United States District Court, E.D. Wisconsin
DECISION AND ORDER
ADELMAN District Judge.
November 25, 2015, the plaintiff, Chrisandra Lilly, filed a
complaint in this court pro se. The defendant,
Children's Hospital of Wisconsin, Inc.
(“CHW”), filed a motion for a more definite
statement under Federal Rule of Civil Procedure 12(e). On May
16, 2016, I granted CHW's motion, saying, “[I]t is
impossible to make out what claim or claims plaintiff is
advancing.” Decision & Order, ECF No. 5, at 1. I
ordered Lilly to file an amended complaint no later than June
17, 2016, which she did. Before me now is CHW's motion to
dismiss Lilly's amended complaint for lack of
subject-matter jurisdiction and failure to state a claim upon
which relief can be granted. Fed.R.Civ.P. 12(b)(1), (6).
amended complaint contains the following factual allegations:
(1) various physicians at CHW performed medical procedures on
her minor daughter without consent in many cases and without
medical justification in others, (2) one physician denied her
daughter treatment overnight resulting in a collapsed lung,
(3) several physicians committed fraud by stating in a
published article about her daughter's treatment that her
daughter had received a procedure that was not actually
performed, (4) her daughter was made a medical research
subject without her knowledge, and (5) CryoLife, Inc. used a
product on her daughter that was not FDA-approved.
I note that Lilly does not appear to be an attorney and
cannot bring claims on her daughter's behalf (or on
behalf of her daughter's estate) pro se.
See 28 U.S.C. § 1654; Fed.R.Civ.P. 17(c); Civil
L. R. 83(b) (E.D. Wis.); Elustra v. Mineo, 595 F.3d
699, 705-06 (7th Cir. 2010); Navin v. Park Ridge Sch.
Dist. 64, 270 F.3d 1147, 1149 (7th Cir. 2001); Lewis
v. Lenc-Smith Mfg. Co., 784 F.2d 829, 830-31 (7th Cir.
1986)). Any claims that Lilly raises on behalf of her
daughter (or her daughter's estate) must be dismissed
unless an attorney admitted to practice in this court appears
on Lilly's behalf.
CHW argues that Lilly has not sufficiently alleged a basis
for subject-matter jurisdiction in this case. See
Fed. R. Civ. P. 12(b)(1). This is a “facial
challenge” to subject-matter jurisdiction. See
Silha v. ACT, Inc., 807 F.3d 169, 173 (7th Cir. 2015).
“In reviewing a facial challenge, the court must accept
all well-pleaded factual allegations as true and draw all
reasonable inferences in favor of the plaintiff.”
Id. (citing Apex Digital, Inc. v. Sears, Roebuck
& Co., 572 F.3d 440, 443-44 (7th Cir. 2009)).
“[T]o survive a challenge . . . under Rule 12(b)(1), a
plaintiff must plead sufficient factual allegations, taken as
true, that ‘plausibly suggest'” that
subject-matter jurisdiction exists. Berger v. NCAA,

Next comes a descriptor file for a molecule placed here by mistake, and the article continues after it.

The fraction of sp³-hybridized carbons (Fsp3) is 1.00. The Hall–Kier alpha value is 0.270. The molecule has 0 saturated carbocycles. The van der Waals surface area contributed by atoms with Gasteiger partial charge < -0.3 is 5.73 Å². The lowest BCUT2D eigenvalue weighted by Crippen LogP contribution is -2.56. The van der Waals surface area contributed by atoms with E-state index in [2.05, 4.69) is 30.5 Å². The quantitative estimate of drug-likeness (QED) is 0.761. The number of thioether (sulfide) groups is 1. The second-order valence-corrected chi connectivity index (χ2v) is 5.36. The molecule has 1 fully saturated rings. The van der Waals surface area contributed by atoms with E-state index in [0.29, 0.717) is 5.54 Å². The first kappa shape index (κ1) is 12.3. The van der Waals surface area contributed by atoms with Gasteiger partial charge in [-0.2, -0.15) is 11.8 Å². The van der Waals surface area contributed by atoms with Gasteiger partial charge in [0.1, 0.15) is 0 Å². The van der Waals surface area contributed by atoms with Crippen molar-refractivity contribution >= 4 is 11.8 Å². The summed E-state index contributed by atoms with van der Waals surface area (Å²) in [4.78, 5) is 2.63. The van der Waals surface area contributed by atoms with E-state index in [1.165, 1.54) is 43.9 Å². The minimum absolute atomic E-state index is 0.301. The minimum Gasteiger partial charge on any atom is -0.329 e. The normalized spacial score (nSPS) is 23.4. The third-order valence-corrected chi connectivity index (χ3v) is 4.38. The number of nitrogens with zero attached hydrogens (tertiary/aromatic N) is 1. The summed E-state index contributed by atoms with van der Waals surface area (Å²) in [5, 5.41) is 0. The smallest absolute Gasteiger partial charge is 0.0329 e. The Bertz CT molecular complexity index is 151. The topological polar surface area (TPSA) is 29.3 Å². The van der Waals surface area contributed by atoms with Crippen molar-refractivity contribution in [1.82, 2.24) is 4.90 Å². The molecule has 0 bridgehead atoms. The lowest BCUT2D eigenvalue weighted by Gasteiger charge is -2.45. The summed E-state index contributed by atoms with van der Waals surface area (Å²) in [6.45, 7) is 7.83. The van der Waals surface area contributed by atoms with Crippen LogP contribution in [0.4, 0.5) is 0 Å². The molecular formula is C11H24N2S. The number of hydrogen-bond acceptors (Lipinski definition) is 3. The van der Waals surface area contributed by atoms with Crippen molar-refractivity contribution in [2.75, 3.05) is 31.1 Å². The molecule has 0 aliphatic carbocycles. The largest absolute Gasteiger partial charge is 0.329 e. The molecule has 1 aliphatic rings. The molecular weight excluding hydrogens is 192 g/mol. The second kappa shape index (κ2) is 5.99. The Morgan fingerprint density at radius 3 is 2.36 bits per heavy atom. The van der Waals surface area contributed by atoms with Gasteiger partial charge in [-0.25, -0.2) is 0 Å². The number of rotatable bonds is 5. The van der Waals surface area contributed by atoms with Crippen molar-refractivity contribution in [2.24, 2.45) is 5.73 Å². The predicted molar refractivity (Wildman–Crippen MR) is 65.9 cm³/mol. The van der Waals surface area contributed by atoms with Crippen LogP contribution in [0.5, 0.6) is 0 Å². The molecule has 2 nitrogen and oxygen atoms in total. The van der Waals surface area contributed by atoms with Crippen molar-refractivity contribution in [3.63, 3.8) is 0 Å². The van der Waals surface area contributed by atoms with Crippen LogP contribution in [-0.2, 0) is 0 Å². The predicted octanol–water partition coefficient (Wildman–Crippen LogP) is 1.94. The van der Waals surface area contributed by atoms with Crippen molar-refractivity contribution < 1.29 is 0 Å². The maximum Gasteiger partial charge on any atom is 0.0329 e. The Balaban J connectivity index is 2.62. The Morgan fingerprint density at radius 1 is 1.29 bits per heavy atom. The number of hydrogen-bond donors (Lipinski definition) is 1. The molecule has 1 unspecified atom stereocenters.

No. 16-1558, 2016 WL 7051905, at *1 (7th Cir. Dec. 5, 2016)
(citing Silha, 807 F.3d at 174).
general, federal subject-matter jurisdiction can be premised
on a federal question or on diversity of citizenship.
See 28 U.S.C. §§ 1331, 1332. Federal
question jurisdiction exists over cases “arising under
the Constitution, laws, or treaties of the United
States.” § 1331. Diversity jurisdiction exists
where the parties are citizens of different states and the
amount in controversy exceeds $75, 000. § 1332.
Diversity jurisdiction requires “complete diversity,
” that is, no plaintiff can be a citizen of the same
state as any defendant. Matchett v. Wold, 818 F.2d
574, 575 (7th Cir. 1987).
cannot discern a basis for federal question jurisdiction from
Lilly's amended complaint. At best, she raises state law
tort claims-for medical malpractice, wrongful death, fraud,
battery, intentional infliction of emotional distress,
etc.-not federal claims. Also, Lilly's amended complaint
does not plausibly suggest that diversity jurisdiction
exists. Lilly alleges that she is a citizen of Wisconsin. She
repeatedly notes CHW's Wisconsin address (9000 West
Wisconsin Avenue, Milwaukee, Wisconsin 53226) but does not
otherwise allege CHW's citizenship. CHW is the only
defendant included in the caption of Lilly's amended
complaint. She mentions several other individuals and
entities that are not included in the caption but does not
allege their citizenship either, and it is not clear whether
she is bringing this suit against CHW alone or against these
other individuals and entities, as well.
amended complaint fails to plausibly suggest that federal
subject-matter jurisdiction exists in this case. Lilly has
already had an opportunity to amend her pleading to raise
cognizable claims over which this court can exercise
jurisdiction. She has failed to do so, but I will give her
another opportunity. Lilly may file a second amended
complaint curing the defects described above by January 20,
2016, if she wishes to proceed with this action. If she does
not, I will dismiss this action for lack of diligence under
this court's Civil Local Rule 41(c). Plaintiff should
keep in mind that the second amended complaint will supersede
her first amended complaint, and thus, she should not
incorporate or reference the first amended complaint in any
IT IS ORDERED that CHW's motion to dismiss (ECF No. 7) is
FURTHER ORDERED that Lilly's amended complaint is
DISMISSED without prejudice and with leave to amend. Lilly
may file a second amended complaint by January 20, 2017
curing the defects described above. If she does not, I will
dismiss this action for lack of diligence under this
court's Civil Local Rule 41(c).
FURTHER ORDERED that Lilly may not proceed with any claims on
behalf of her daughter or her daughter's estate unless an
attorney admitted to ...